The traditional owners of the Yeperenye Nature Park near Alice Springs have launched a walking and cycling trail between Anthwerrke (Emily Gap) and Atherrke (Jessie Gap) that they financed, built and gifted to the public.

After six years of planning and design and more than six months of construction, around one hundred people gathered at Anthwerrke on July 27 to celebrate the official opening of the trail with a smoking ceremony and a kangaroo tail lunch.

The traditional owners used $365,000 of the rent income they get for the jointly managed national park to fund the trail – the largest sum any Central Australian Aboriginal group has ever invested in public infrastructure.

“It makes me really proud that we did that — putting our money from the government back to the trail here,” traditional owner Lynette Ellis said.

“We did this trail for all of us here, for our young kids now and for our future generations.”

At a time when the industry needs it most, this new public trail will open up another section of the East MacDonald ranges to tourism and local employment.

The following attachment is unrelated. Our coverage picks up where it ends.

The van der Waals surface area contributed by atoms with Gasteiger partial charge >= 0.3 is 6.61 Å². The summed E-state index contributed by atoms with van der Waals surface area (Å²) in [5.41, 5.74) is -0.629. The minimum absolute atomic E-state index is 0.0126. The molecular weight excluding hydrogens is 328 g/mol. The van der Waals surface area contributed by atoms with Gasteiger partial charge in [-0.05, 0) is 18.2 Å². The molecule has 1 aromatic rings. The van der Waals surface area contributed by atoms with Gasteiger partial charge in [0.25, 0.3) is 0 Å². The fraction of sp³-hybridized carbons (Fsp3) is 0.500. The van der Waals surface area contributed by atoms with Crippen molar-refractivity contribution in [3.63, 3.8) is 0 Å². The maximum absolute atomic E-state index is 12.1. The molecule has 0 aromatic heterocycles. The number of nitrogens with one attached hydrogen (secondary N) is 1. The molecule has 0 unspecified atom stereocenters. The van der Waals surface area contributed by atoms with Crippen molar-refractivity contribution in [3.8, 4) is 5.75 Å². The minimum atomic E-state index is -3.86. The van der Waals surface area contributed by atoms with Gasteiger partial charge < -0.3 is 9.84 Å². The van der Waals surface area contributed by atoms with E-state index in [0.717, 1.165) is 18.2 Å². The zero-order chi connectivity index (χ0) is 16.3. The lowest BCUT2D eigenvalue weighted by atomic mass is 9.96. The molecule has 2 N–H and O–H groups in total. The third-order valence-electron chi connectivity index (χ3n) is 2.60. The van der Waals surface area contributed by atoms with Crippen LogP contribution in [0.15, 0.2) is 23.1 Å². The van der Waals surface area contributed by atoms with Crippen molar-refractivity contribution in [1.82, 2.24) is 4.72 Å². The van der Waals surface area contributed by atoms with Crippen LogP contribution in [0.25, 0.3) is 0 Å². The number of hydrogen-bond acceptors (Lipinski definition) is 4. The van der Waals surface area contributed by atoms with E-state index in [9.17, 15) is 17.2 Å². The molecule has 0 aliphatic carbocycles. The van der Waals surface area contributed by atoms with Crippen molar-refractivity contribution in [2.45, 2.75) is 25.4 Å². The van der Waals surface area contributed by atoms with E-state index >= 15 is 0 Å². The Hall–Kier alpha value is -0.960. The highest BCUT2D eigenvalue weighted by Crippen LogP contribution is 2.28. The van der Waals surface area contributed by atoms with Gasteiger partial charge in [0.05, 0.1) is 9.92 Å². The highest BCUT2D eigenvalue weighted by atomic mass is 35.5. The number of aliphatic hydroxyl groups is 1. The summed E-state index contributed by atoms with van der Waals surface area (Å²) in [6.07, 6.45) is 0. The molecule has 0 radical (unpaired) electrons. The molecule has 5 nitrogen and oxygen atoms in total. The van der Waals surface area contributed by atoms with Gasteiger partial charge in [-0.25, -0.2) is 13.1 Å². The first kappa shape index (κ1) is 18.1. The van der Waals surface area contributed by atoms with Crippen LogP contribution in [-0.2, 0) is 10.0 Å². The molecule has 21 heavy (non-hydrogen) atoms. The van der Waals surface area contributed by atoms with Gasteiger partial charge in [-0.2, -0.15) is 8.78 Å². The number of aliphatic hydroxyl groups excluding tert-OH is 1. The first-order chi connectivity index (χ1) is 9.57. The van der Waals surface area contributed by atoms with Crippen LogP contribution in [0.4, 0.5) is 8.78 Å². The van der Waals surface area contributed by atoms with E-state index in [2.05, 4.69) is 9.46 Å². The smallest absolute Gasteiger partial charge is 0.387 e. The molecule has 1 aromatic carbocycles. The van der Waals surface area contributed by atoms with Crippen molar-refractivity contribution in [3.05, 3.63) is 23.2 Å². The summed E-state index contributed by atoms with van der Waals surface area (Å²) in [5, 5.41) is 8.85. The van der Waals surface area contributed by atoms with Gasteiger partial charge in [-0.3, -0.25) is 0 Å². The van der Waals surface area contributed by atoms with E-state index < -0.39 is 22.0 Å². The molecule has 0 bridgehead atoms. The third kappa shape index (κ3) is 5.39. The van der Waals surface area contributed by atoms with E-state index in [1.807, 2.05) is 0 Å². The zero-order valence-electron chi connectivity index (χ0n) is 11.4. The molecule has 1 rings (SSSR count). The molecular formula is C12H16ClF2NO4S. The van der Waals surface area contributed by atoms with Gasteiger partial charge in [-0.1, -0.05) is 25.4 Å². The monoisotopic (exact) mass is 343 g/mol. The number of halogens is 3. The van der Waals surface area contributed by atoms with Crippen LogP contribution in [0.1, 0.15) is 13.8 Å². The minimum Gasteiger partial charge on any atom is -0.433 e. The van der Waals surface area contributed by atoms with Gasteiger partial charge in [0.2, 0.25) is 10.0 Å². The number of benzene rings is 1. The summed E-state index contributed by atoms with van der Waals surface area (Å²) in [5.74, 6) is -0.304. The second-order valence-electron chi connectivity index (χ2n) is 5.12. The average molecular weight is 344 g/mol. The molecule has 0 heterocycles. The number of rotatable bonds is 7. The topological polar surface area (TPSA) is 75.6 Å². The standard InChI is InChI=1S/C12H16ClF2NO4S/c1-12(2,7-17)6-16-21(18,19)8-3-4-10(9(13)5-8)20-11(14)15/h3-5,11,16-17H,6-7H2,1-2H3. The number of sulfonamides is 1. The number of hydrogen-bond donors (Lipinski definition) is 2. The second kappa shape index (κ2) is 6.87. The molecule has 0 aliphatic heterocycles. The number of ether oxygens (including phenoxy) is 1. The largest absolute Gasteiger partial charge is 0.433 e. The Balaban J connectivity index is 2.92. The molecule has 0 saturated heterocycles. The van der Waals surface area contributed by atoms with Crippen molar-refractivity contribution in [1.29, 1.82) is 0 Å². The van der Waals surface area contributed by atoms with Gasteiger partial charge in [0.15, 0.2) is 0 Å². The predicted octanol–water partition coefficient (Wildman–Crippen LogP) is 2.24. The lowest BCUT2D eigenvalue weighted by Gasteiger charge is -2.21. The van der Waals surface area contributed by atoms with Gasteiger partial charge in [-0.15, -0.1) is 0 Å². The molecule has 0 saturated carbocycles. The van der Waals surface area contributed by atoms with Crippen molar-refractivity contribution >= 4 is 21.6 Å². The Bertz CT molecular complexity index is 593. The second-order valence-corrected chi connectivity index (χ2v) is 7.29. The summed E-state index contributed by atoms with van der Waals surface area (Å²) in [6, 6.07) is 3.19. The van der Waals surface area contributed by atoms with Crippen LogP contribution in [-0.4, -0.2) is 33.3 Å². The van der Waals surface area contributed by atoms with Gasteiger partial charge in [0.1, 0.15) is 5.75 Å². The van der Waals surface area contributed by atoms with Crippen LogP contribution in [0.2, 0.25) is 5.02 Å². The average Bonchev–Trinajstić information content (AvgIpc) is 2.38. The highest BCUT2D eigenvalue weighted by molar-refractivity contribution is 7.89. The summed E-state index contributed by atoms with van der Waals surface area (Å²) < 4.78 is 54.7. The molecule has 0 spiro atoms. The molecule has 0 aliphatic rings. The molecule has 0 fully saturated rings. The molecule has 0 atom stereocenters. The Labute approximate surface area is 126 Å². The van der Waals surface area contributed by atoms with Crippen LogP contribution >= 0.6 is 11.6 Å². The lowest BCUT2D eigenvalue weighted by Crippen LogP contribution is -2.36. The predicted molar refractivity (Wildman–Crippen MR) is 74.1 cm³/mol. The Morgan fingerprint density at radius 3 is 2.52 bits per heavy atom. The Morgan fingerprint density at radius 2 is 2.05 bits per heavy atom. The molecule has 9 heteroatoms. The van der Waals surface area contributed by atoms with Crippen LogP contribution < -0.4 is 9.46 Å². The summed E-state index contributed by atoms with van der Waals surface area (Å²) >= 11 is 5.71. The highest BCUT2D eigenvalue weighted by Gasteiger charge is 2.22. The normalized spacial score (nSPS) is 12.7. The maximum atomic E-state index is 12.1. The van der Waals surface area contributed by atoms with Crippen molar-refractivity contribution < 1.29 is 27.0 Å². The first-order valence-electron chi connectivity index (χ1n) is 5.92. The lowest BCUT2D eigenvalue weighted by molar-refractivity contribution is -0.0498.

“Not many tourists come to Jesse Gap, they are always going to the West Macs, so we thought it would be something good to do to attract them out this way,” Ms Ellis said.

“There might be some sort of tour around here with tour guides. We will be doing more projects.”

More than 30 Aboriginal workers built the 7.2 kilometre trail by hand, trained in unique sustainable trial construction by local company Tricky Tracks.

“It has been good learning new skills and being able to work hard and share this sacred place with everyone,” Mr Grant Wallace, a traditional owner and worker on the track said.

“I’m looking forward to using these skills for future trail work around here.”

 “This on-the-job, one-on-one training will allow these workers to build and maintain trails across the region,” CLC CEO Lesley Turner said.

Cultural supervisors were on site during the construction to ensure important sites were respected and protected.

The trail which follows the contours of the East MacDonnell Ranges and will feature interpretive signage at the trail heads.

The trail features rest stops and is wheelchair accessible in two sections to ensure visitors of all abilities can benefit from increased access to the East Macs.

Mr Turner told the crowd that the trail shows what can be achieved when traditional owners and local stakeholders work together to realise their ambitions to the benefit of all.

“I want to thank the owners of the Yeperenye Nature Park for their generosity, inclusivity and forward-thinking,” he said.

“You have left a legacy that’s making us all very proud. Of course you were not only thinking of us visitors.

You had your families and young people foremost in your minds and you spread the work around.”